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Review: MFT's First 'EP in a Weekend,' feat. Christian Taylor


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Generation Elevators
EP in a Weekend Project

Musical Family Tree has released the first recording of its "EP in a Weekend" series, in which they select a local musician to go into the studio for one weekend - Friday through Sunday - to write and record four original songs for immediate release on MFT's website. The debut installment featured local singer-songwriter Christian Taylor, recording with Derek Johnson and Cole Nicholas; an arrangement they've dubbed Generation Elevators.


Jon Rogers, editor of MFT, said for the first EP in a Weekend project they wanted to pick a local musician with an established presence in the area, but who doesn't record often. "We thought of Christian immediately because he's a great musician, an amazing songwriter, and he does a lot for the community, but he hasn't always been able to get into the studio and release records," said Rogers. Taylor has been a stalwart on the local music scene for nearly 20 years, regularly performing with solo and with his bands America Owns the Moon, Christian Taylor and Homeschool, and the Scene Elders.

Under the structure of the EP in a Weekend project, the selected musician is allowed to pick two other musicians to work with, and then they have the weekend to write and lay down the tracks in the studio. Whatever they've produced by the end of that time period - finished or not - goes up on MFT's site. Generation Elevators' EP was recorded at Queen Size studios, with Andy Fry and Ben Bernthal at the controls. Local web design company Small Box sponsored the recording and Rogers said MFT is looking for new sponsors for future projects. The next EP in Weekend is slated to take place in July, but Rogers declined to divulge the name of the artist.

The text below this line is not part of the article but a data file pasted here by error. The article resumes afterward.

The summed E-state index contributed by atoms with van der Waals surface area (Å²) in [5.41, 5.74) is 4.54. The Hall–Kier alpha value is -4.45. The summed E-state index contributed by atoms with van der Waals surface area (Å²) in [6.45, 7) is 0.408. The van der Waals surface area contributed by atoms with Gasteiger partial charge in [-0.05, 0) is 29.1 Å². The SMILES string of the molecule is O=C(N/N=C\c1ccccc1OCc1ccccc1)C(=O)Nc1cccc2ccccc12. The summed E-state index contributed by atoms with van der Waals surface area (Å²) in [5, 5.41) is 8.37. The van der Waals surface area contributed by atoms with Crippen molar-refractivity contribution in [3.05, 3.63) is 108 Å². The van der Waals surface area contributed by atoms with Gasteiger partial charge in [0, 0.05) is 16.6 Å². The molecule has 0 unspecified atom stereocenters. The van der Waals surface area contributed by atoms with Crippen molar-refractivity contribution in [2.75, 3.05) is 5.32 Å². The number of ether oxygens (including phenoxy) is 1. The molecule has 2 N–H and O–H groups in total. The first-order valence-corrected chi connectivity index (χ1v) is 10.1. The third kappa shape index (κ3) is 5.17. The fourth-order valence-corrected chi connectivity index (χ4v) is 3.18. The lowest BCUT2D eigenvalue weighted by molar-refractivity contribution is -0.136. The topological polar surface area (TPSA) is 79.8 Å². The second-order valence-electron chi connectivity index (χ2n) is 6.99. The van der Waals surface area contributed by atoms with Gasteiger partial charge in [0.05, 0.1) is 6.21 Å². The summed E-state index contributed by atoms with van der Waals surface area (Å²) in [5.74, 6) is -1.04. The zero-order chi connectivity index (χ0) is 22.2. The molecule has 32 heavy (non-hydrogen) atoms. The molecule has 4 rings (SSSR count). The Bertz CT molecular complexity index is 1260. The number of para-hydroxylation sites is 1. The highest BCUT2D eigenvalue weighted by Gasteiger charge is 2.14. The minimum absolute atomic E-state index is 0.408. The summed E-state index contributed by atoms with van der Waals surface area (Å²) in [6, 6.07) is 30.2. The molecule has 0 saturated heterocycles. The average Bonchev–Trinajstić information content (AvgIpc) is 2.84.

Those familiar with Christian Taylor's solo work will be surprised from the opening bars of "Chain of Islands," the first song on the EP Source Material. It's a sprawling, undulating piece of electronica, held together almost a little incongruously by a thumping beat. Taylor's voice echoes in the background, repeating various phrases such as "Build a pyramid, from the top down," while a sparse and ethereal guitar riff hovers over it all. It is trance-inducing, and a serious departure from Taylor's usual stripped-down folk style.

The middle two songs, "Upfall" and "Disillusioned (with this Illusion)," take on a more classic song structure and are the shortest of the four songs. "Upfall" feels like some kind of electronic power-punk collage, a hard-driving four-count bass drum rhythm and angular, buzzing guitar riffs offset by a pace shifts and disjointed, repeated lyrics. The drum machine beat and overlaid lyrics make this a pastiche of sounds that seems to represent new territory for Taylor, and that's precisely what makes this project worthwhile."Disillusioned" is the most the most pop-oriented track whose driving, power-pop energy and a simple straightforward chord progression make it the most rocking track of the project.

The EP's final track, "Reel to Reel," represents a return to the expanded, ethereal nature of the opening track "Chain of Islands." It's as if this EP is bookended by two trance-inducing songs, with two jarring works of modern art in the middle. This track is set on a heavy, punching drum beat that doesn't allow it to reach a genuinely ambient level, but it almost gets there with a twisting series of high-pitched guitar riffs hanging there in the atmosphere. If I had any complaint about this song, and the EP's overall sound, it's that the drums seem to occupy a little too much sonic space, stealing from the other elements of the music.


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